Letters and Manuscripts — Volume 20 (1905)


Ms 140, 1905

“We had a very pleasant journey ... ”

“Elmshaven,” St. Helena, California

January 30, 1905

Variant of Lt 55, 1905. Portions of this manuscript are published in 1MR 140-142.

We had a very pleasant journey from College View to Battle Creek. We were given a hearty welcome by the friends at Battle Creek. I was treated with all the attention possible by Dr. Kellogg. He urged me to go to St. Louis and bear my testimony there. He treats me with great consideration. I could ask no more from him on this line. 20LtMs, Ms 140, 1905, par. 1

During my stay in Battle Creek I spoke five times, three times in the Tabernacle and twice to the patients and helpers in the sanitarium. I had a message to bear, and the Spirit of the Lord seemed to impress those present. I know that God gave me strength to speak. On Sabbath there were three thousand people present in the Tabernacle and on Sunday about two thousand five hundred. 20LtMs, Ms 140, 1905, par. 2

The meeting on Sunday afternoon was attended by many of the citizens of Battle Creek. They paid the best of attention. At this meeting I had opportunity to state decidedly that my views have not changed. The blessing of the Lord rested upon many of those who heard the words spoken. I said: You may be anxious to know what Mrs. White believes. You have heard her speak many times. She has spoken to you in the park close to the Tabernacle more than once. She has spoken in the large tent and at the camp-meetings held in the suburbs of Battle Creek. The message that she bears today is the same that she bore then. She has the same service to do for the Master that she had when she addressed the people of Battle Creek years ago. She receives lessons from the same Instructor. The directions given her are, “Write the messages that I give you, that the people may have them.” These messages have been written as God has given them to me. 20LtMs, Ms 140, 1905, par. 3

I have written many books, all of which will stand the test of investigation. Of myself, I could not have brought out these books, but the Lord has given me the help of His Holy Spirit. These books contain the instruction which for nearly half a century God has been giving me. They contain light from heaven and will bear the test of investigation. 20LtMs, Ms 140, 1905, par. 4

The message that my pen traced, when explanations regarding the truth for this time were first given me, has in no respect been changed. The question is sometimes raised, “What if Mrs. White should die?” I answer: The books that she has written will not die. They are a living witness to what saith the Scriptures. They contain the instruction that for nearly half a century my pen has been tracing. Some of these books have been translated into many languages. 20LtMs, Ms 140, 1905, par. 5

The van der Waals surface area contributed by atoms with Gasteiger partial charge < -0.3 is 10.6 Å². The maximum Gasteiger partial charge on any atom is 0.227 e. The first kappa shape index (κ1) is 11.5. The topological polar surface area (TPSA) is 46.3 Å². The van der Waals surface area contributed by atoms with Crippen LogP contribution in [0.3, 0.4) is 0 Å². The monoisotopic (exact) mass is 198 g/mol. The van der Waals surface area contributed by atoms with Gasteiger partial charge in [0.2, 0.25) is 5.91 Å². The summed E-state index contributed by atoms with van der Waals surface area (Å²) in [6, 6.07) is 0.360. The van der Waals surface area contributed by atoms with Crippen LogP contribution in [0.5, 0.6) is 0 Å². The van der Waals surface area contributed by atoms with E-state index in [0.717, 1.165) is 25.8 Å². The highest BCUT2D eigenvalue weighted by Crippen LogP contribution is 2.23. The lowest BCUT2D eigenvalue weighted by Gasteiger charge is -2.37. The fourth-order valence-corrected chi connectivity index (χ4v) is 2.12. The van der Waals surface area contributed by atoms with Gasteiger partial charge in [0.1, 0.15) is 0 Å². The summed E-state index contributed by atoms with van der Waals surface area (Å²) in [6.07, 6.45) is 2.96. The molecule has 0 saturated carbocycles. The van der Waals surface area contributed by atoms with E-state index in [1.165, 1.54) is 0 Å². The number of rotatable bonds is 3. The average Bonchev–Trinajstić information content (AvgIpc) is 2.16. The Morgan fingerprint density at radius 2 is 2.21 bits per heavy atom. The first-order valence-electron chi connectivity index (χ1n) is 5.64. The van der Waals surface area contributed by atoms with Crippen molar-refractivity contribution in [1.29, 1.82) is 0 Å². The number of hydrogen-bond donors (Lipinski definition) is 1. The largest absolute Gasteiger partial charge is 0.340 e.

The truth that we proclaim today is the same truth that we have proclaimed for the last fifty years. We can say, as John says in his first epistle: “That which was from the beginning, which we have heard, which we have seen with our eyes, which we have looked upon, and our hands have handled, of the Word of life; (for the life was manifested, and we have seen it, and bear witness, and show unto you that eternal life, which was with the Father, and was manifested unto us;) that which we have seen and heard declare we unto you, that ye also may have fellowship with us, and truly our fellowship is with the Father, and with His Son Jesus Christ. And these things write we unto you, that your joy may be full. This then is the message which we have heard of Him, and declare unto you, that God is light, and in Him is no darkness at all.” [1 John 1:1-5.] 20LtMs, Ms 140, 1905, par. 6

I assured the people that I had the same message to bear to them that I had borne when speaking in the park opposite the Tabernacle, in the large tent, and at the camp-meetings. I have had no reason to change my faith. 20LtMs, Ms 140, 1905, par. 7

During this discourse, I said that I did not claim to be a prophetess. Much is being said in regard to this, and I desire to make an explanation. God has given me a work that comprises more than is embraced by the name of prophetess. My work includes much more than this name signifies. I regard myself as a messenger, entrusted by the Lord with messages for His people. 20LtMs, Ms 140, 1905, par. 8

The Lord has given me great light on health reform. In connection with my husband, I was to be a medical missionary worker. I was to take the sick to my home and care for them. This I have done, myself giving the women and children most vigorous treatment. I was also to speak on the subject of temperance, as the Lord’s appointed messenger. I have been called to many places to speak on temperance before large assemblies. For many years I was known as a speaker on temperance. 20LtMs, Ms 140, 1905, par. 9

I was instructed that I must ever urge upon those who claim to believe the truth the necessity of practicing this truth. This means sanctification, and sanctification means the culture and training of every capability for the Lord’s service. 20LtMs, Ms 140, 1905, par. 10

I was charged not to neglect or pass by those who were being wronged. The Lord presents such cases before me; and disagreeable though the duty may be, I am to see that justice is done. I am to present the necessity of maintaining justice and equity in all our institutions. Ministers who have faithfully done their work are not to be neglected when they have become feeble in health. If they are not unselfishly helped, I am to bear a decided testimony and see that the matter is adjusted. 20LtMs, Ms 140, 1905, par. 11